Enterprise Risk Management (ERM) – Growing our Approach to Managing Risks
After the financial catastrophes of Enron and WorldCom, and the passage of the Sarbanes-Oxley Act, public universities found themselves under intense scrutiny and new demands for much better business practices. We are rightly expected to catch those who misuse resources, to prevent the worst abuses with strict internal controls, and to develop the best standards of practice across a range of difficult and often complex business enterprises. This is as it should be, but most universities haven’t been aggressive enough in evolving their approach to risk management; nor vigilant enough in addressing both traditional and new vulnerabilities.
Our goal at East Carolina University is to have the best possible systems for controlling our risks and for internal auditing. For that reason, in addition to our Office of Internal Audit and Management Advisory Services, we established the Office of Enterprise Risk Management (ERM) one year ago, and then hired Tim Wiseman to oversee our ERM work. I view this as a vital effort in maintaining and improving public trust in our university.
Enterprise risk management is a holistic, comprehensive approach to risk identification and prioritization ultimately leading to better governance, strategic decision making, resource allocation and stewardship. In the university setting, ERM involves assessing risks in strategic, financial, operational, compliance and reputational categories.
A mature ERM program is proactive and prevention-oriented. It does not replace or interfere with our necessary internal auditing functions, but rather is complementary and reinforcing. It does not stymie initiative. Enterprise risk management instead helps us make the most of opportunities by increasing awareness of associated risks.
Enterprise risk management requires us to change our internal culture over time to train ourselves to think not only about risks associated with our individual departments, but also about the effect a procedural weakness or vulnerability might have on the university as a whole. ERM is a continuous process successfully implemented only when everyone is involved. It includes many pre-existing risk processes and functions and ties them together under the ERM umbrella.
The enterprise approach strives to develop a mindset that makes people at multiple levels ask “Who else needs to know?” and “Whom haven’t I told?”. Identified risks from all areas of the university are discussed and prioritized in terms of probability and cost/operational impact of occurrence of a risk-related event. This work is primarily done by our Enterprise Risk Management Committee (Risk Council). The recommendations and advice derived from this exercise are then used by senior leaders to better understand the inherent risks associated with the long term operation of a large and rapidly expanding university. Significant risks are also communicated to the Board of Trustees through the Board’s Audit Committee, to facilitate its oversight role.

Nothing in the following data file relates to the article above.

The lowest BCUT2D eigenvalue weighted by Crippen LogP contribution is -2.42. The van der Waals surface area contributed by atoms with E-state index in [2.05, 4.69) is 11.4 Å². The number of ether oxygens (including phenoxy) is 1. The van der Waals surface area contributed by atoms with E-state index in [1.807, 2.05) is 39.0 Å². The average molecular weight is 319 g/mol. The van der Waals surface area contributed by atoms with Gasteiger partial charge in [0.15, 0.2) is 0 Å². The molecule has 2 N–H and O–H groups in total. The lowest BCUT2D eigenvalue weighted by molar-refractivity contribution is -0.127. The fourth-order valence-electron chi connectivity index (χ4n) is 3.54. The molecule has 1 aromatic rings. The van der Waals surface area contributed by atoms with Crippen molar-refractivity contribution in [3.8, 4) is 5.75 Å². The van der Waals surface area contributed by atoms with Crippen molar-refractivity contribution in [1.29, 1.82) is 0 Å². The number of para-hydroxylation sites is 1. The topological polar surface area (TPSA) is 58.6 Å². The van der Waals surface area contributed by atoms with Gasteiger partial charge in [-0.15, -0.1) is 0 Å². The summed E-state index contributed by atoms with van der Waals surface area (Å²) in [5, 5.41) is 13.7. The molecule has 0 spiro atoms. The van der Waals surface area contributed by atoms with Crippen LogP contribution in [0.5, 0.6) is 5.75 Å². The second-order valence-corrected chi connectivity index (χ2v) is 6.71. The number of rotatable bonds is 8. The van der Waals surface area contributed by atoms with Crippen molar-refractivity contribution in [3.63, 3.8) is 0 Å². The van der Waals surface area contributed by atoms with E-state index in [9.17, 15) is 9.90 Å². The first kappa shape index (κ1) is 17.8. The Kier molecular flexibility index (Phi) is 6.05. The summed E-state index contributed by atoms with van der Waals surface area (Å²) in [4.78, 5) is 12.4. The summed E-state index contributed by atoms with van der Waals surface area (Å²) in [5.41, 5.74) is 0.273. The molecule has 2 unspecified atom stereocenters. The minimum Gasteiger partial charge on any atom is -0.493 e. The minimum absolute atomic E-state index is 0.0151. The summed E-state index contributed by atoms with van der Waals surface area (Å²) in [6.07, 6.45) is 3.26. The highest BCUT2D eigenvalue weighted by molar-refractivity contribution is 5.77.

Enterprise risk management is a strategic enabler for ECU Tomorrow. By developing and implementing an effective ERM program, I hope to help focus our collective attention on traditional, as well as new and emerging risks, in advance of crisis so that we manage our risks wisely. With the tremendous growth ECU has seen in the past decade, and the further expansion we foresee in the future, we must also mature our risk assessment mechanisms and internal control methods and practices at a commensurate rate.
Done right, ERM will allow us to be good stewards of our resources, and may reduce reportable audit findings as we self-identify areas of concern and mitigate the risks before vulnerability is exploited. We have taken some significant first steps on our ERM journey, and in true Pirate fashion, we are in a small, elite group of universities that have chosen to pioneer the ERM construct in a university environment. We cannot neglect our risks as our university’s operations become more complex, interrelated, and far-reaching. I will offer “no quarter” to complacency in this regard, nor should we expect otherwise from our ECU supporters and stakeholders.